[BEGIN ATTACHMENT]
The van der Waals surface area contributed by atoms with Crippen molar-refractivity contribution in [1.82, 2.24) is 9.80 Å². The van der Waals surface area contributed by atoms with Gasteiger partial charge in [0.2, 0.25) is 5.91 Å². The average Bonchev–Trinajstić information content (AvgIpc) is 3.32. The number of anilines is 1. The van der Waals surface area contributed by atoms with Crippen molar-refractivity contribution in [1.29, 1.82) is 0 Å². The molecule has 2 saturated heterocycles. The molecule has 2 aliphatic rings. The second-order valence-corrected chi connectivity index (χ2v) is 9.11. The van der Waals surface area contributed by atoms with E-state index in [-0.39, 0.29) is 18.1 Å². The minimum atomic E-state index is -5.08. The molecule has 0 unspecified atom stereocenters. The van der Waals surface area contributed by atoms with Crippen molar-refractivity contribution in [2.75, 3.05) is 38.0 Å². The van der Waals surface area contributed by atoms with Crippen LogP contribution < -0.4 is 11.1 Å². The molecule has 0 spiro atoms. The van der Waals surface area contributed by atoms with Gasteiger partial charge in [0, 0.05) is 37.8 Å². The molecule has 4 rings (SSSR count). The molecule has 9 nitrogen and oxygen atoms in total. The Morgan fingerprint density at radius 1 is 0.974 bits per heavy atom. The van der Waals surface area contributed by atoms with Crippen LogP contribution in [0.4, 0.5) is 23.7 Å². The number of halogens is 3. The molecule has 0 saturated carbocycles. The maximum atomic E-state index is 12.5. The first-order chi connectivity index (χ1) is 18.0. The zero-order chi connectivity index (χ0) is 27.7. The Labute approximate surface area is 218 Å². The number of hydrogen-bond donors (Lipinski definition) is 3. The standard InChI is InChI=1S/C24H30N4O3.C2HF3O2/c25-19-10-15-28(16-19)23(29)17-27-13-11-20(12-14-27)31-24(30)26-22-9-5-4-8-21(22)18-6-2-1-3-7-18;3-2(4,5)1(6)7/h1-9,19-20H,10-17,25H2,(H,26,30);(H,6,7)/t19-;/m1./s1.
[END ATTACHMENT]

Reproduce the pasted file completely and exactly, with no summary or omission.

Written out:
The van der Waals surface area contributed by atoms with Crippen molar-refractivity contribution in [1.82, 2.24) is 9.80 Å². The van der Waals surface area contributed by atoms with Gasteiger partial charge in [0.2, 0.25) is 5.91 Å². The average Bonchev–Trinajstić information content (AvgIpc) is 3.32. The number of anilines is 1. The van der Waals surface area contributed by atoms with Crippen molar-refractivity contribution in [1.29, 1.82) is 0 Å². The molecule has 2 saturated heterocycles. The molecule has 2 aliphatic rings. The second-order valence-corrected chi connectivity index (χ2v) is 9.11. The van der Waals surface area contributed by atoms with E-state index in [-0.39, 0.29) is 18.1 Å². The minimum atomic E-state index is -5.08. The molecule has 0 unspecified atom stereocenters. The van der Waals surface area contributed by atoms with Crippen molar-refractivity contribution in [2.75, 3.05) is 38.0 Å². The van der Waals surface area contributed by atoms with Crippen LogP contribution < -0.4 is 11.1 Å². The molecule has 0 spiro atoms. The van der Waals surface area contributed by atoms with Gasteiger partial charge in [0, 0.05) is 37.8 Å². The molecule has 4 rings (SSSR count). The molecule has 9 nitrogen and oxygen atoms in total. The Morgan fingerprint density at radius 1 is 0.974 bits per heavy atom. The van der Waals surface area contributed by atoms with Crippen LogP contribution in [0.4, 0.5) is 23.7 Å². The number of halogens is 3. The molecule has 0 saturated carbocycles. The maximum atomic E-state index is 12.5. The first-order chi connectivity index (χ1) is 18.0. The zero-order chi connectivity index (χ0) is 27.7. The Labute approximate surface area is 218 Å². The number of hydrogen-bond donors (Lipinski definition) is 3. The standard InChI is InChI=1S/C24H30N4O3.C2HF3O2/c25-19-10-15-28(16-19)23(29)17-27-13-11-20(12-14-27)31-24(30)26-22-9-5-4-8-21(22)18-6-2-1-3-7-18;3-2(4,5)1(6)7/h1-9,19-20H,10-17,25H2,(H,26,30);(H,6,7)/t19-;/m1./s1.